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$$S_x= \frac{\hbar}{2}\quad\begin{pmatrix}0&1\\1&0\end{pmatrix}\quad$$ $$S_x{X_+}^{(x)}=\frac{\hbar}{2}{X_+}^{(x)}$$ How can I find the eigenvalue of $S_x$? My book says $$ \left| \begin{array}{cc} -\lambda & \frac{\hbar}{2} \\ \frac{\hbar}{2} & -\lambda\\\end{array} \right|=0 $$ So $\lambda=\frac{\hbar}{2} or \frac{-\hbar}{2}$ and therefore

$$S_x{X_+}^{(x)}=\frac{\hbar}{2}{X_+}^{(x)}$$ and $$S_x{X_-}^{(x)}=\frac{-\hbar}{2}{X_-}^{(x)}$$

My question is why do we need determinant=0? And what does the ${-\lambda}$ in the diagonal stand for?

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What do you know about linear algebra? – Kyle Kanos Dec 4 '13 at 4:12
up vote 2 down vote accepted

Take case for an $n\times n$ matrix $A$. To find its eigenvalues, first you write the eigenvalue equation for it.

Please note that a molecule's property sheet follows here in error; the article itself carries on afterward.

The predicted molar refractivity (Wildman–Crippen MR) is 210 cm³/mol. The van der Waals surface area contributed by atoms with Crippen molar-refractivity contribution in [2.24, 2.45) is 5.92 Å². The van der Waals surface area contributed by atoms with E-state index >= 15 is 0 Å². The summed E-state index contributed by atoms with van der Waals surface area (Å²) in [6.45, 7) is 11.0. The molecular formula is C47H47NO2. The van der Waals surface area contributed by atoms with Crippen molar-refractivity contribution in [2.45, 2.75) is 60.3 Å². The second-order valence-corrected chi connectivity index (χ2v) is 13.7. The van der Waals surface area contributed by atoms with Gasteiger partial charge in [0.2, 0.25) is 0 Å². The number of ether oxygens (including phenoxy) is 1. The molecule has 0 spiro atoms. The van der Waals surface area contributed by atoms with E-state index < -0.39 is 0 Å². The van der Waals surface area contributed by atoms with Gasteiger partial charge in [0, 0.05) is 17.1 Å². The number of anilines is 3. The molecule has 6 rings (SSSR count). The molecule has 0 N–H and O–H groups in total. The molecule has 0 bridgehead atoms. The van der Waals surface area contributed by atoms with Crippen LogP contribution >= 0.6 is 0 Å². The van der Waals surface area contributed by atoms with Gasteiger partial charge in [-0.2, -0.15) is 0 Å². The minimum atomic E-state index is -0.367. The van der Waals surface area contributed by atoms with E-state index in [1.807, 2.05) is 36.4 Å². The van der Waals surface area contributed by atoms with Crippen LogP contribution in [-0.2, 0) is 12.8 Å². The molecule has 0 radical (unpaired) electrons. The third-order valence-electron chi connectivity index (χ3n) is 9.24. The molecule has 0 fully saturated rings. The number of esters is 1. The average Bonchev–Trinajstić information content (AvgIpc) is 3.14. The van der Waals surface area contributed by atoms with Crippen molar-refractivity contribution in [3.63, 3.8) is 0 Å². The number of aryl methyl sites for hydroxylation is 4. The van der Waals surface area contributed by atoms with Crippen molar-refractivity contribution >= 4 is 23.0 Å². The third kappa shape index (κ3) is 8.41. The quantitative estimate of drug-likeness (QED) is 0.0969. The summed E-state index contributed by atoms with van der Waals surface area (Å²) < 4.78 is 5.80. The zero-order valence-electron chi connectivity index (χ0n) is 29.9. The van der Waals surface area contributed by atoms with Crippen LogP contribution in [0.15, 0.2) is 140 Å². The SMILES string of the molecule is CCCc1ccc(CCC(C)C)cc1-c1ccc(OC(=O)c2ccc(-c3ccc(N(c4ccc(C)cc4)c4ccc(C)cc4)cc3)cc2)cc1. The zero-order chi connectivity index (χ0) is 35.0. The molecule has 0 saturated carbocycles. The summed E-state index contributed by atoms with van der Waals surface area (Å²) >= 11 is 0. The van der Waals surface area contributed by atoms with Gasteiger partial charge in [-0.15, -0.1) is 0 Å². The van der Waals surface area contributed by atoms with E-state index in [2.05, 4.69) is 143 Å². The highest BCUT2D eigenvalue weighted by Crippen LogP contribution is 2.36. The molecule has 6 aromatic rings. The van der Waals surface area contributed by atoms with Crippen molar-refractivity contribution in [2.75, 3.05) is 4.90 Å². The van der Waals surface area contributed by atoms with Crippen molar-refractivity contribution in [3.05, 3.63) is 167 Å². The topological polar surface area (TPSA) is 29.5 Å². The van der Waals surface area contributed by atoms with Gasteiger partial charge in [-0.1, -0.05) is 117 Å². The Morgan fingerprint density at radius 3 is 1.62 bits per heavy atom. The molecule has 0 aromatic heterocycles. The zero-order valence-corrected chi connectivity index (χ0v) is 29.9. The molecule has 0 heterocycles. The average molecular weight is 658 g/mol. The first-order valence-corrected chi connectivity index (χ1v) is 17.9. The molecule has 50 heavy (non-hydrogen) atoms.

$$Au=\lambda u$$

where $u$ are its eigenvectors. This can be rewritten in the following way

$$Au-\lambda u=(A-\lambda I)u=0$$

with $I$ the identity matrix. Let $A-\lambda I=B$, and we know that the equation $Bu=0$ has a non zero solution $u$ if and only if $\mathrm{det}B=0$. From this we find that the eigenvalues of $A$ are the $\lambda 's$ which satisfy the following equation

$$\mathrm{det}(A-\lambda I)=0$$

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$\lambda$ stands for the eigenvalue.

Eigenvalue equation is:

$S_xX=\lambda X$

$S_xX-\lambda X=0$

$(S_x-\lambda I)X=0$

Since X is eigenfunction, we seek solutions for $det(S_x-\lambda I)=0$

\begin{align} (S_x-\lambda I)= \begin{bmatrix} 0 & \frac{\hbar}{2} \\ \frac{\hbar}{2} &0 \end{bmatrix} - \begin{bmatrix} \lambda & 0 \\ 0 & \lambda \end{bmatrix} = \begin{bmatrix} - \lambda & \frac{\hbar}{2} \\ \frac{\hbar}{2} & - \lambda \end{bmatrix} \end{align}

So to find eigenvalues you should just solve this:

\begin{align} \begin{vmatrix} - \lambda & \frac{\hbar}{2} \\ \frac{\hbar}{2} & - \lambda \end{vmatrix}=0 \end{align}

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